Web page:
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UW researchers show that the human genome is helpless in the face of chocolate

University of Washington

Knowing that extreme sensitivity to some bitter tastes is genetically-driven, researchers in the University of Washington School of Public Health and Community Medicine tried to find out if genetic taste markers might prevent some women from enjoying bitter chocolate or bitter espresso coffee. Dr. Adam Drewnowski, director of the school's Nutritional Sciences Program, says the study by graduate student Agnes Ly and himself showed that any aversion to bitter taste, genetic or not, was easily overcome by the addition of a little sugar or a lot of fat. The study was published in the January issue of Chemical Sense, an Oxford University Press journal.

"Human genetics is not destiny, particularly when it comes to a love for coffee and chocolate," Drewnowski said. "All the women tested, regardless of their ability to taste bitterness, enjoyed chocolate. But the ones who were more sensitive to bitter flavors would drink lattés, rather than straight espresso coffee."

The only genetic taste markers in humans involve a compound called 6-n-propylthiouracil or PROP. Some people find PROP extremely bitter and repulsive, whereas others cannot taste it at all. Though some genetic linkage studies have placed the PROP gene on human chromosome 5, the gene itself has not been described and its exact location is unknown. The women in the study, all UW students, were given pieces of blotting paper saturated with a solution of PROP. That is a common way to distinguish between PROP tasters and non-tasters. Past studies had shown that women who found PROP bitter to the point of revulsion were also more sensitive to some other bitter tastes, including the bitter taste of caffeine.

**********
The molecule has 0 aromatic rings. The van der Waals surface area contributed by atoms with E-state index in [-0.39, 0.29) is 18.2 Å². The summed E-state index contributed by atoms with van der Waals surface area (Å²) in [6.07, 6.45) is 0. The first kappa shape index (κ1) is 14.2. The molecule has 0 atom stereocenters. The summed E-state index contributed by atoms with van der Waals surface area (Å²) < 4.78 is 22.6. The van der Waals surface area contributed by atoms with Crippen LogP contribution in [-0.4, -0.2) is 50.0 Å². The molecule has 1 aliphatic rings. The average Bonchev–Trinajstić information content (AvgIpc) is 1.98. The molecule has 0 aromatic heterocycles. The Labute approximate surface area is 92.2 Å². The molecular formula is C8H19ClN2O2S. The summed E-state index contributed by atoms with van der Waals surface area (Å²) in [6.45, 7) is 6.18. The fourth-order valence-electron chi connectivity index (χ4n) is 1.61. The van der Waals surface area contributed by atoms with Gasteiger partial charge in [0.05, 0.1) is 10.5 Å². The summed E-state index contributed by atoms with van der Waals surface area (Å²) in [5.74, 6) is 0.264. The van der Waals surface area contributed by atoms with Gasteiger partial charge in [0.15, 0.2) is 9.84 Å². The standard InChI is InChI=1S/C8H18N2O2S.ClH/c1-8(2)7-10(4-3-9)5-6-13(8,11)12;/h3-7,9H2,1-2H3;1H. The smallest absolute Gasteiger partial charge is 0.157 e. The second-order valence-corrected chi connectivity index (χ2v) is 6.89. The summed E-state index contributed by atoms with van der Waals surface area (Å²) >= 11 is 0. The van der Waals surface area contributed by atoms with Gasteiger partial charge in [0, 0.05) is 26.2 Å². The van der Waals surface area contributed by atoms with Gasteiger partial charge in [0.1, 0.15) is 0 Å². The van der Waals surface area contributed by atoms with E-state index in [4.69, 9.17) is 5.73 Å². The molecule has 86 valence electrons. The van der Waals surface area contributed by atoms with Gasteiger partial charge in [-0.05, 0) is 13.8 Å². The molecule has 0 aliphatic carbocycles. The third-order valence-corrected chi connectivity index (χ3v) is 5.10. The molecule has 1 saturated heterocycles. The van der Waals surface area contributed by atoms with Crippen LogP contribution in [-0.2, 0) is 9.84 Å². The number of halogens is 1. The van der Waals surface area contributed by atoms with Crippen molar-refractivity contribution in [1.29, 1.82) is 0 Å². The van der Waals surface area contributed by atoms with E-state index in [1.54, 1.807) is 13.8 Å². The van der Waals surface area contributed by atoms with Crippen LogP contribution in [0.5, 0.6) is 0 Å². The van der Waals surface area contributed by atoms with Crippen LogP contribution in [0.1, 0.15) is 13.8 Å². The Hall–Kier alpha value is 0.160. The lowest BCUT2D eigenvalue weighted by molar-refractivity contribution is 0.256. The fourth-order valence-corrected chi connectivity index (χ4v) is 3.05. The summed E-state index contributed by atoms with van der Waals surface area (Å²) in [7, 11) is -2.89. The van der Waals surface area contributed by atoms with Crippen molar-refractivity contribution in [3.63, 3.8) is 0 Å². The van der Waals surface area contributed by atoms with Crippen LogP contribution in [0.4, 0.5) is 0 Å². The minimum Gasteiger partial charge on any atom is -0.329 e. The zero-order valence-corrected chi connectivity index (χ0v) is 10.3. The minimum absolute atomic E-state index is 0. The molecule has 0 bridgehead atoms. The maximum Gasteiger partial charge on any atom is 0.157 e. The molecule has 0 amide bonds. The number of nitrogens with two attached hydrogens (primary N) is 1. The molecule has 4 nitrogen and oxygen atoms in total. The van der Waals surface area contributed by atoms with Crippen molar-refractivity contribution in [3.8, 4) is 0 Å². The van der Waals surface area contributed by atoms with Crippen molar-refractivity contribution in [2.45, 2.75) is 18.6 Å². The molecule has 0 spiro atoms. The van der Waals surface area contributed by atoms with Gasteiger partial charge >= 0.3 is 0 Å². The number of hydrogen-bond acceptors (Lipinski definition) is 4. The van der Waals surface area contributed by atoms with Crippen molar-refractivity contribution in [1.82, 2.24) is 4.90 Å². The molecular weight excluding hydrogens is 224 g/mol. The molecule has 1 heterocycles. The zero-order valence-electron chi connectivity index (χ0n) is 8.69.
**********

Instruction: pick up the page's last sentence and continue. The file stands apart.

The study showed that PROP tasters were more likely to dislike solutions of pure caffeine in water. However, those differences were quickly eliminated by the addition of neohesperidine DC, an intense sweetener, derived from bitter oranges and supplied to the researchers by a company in Spain. There were no differences between PROP tasters and non-tasters in their evaluation or enjoyment of white, bittersweet, or bitter chocolate.

"Sensitivity to bitter can be managed by the addition of sugar and fat, as in mochaccinos or lattés." Drewnowski said. "And chocolate is the classic combination of complex bitter flavors, sweetness and fat."

Genetic taste markers did not affect the taste response to chocolate.

"The lessons from chocolate can be applied to Brussels sprouts," Drewnowski said. "There are things that can be done in the kitchen to make these bitter foods acceptable. As we already know, making bitter foods palatable is important in adding phytonutrients to the diet."

Phytonutrients, such as those found in bitter vegetables, green teas, coffee and chocolate, are associated with decreased risk of some ailments, including cancer and heart disease.

As for why people like chocolate, Drewnowski, who also holds an appointment at Fred Hutchinson Cancer Research Center, said it is not necessary to look for chemical or nutritional explanations for enjoying its complex flavor.

"The human genome is powerless in the face of chocolate," Drewnowski said. "We all eat it because we like it, and we don't need any scientific explanation to do that."


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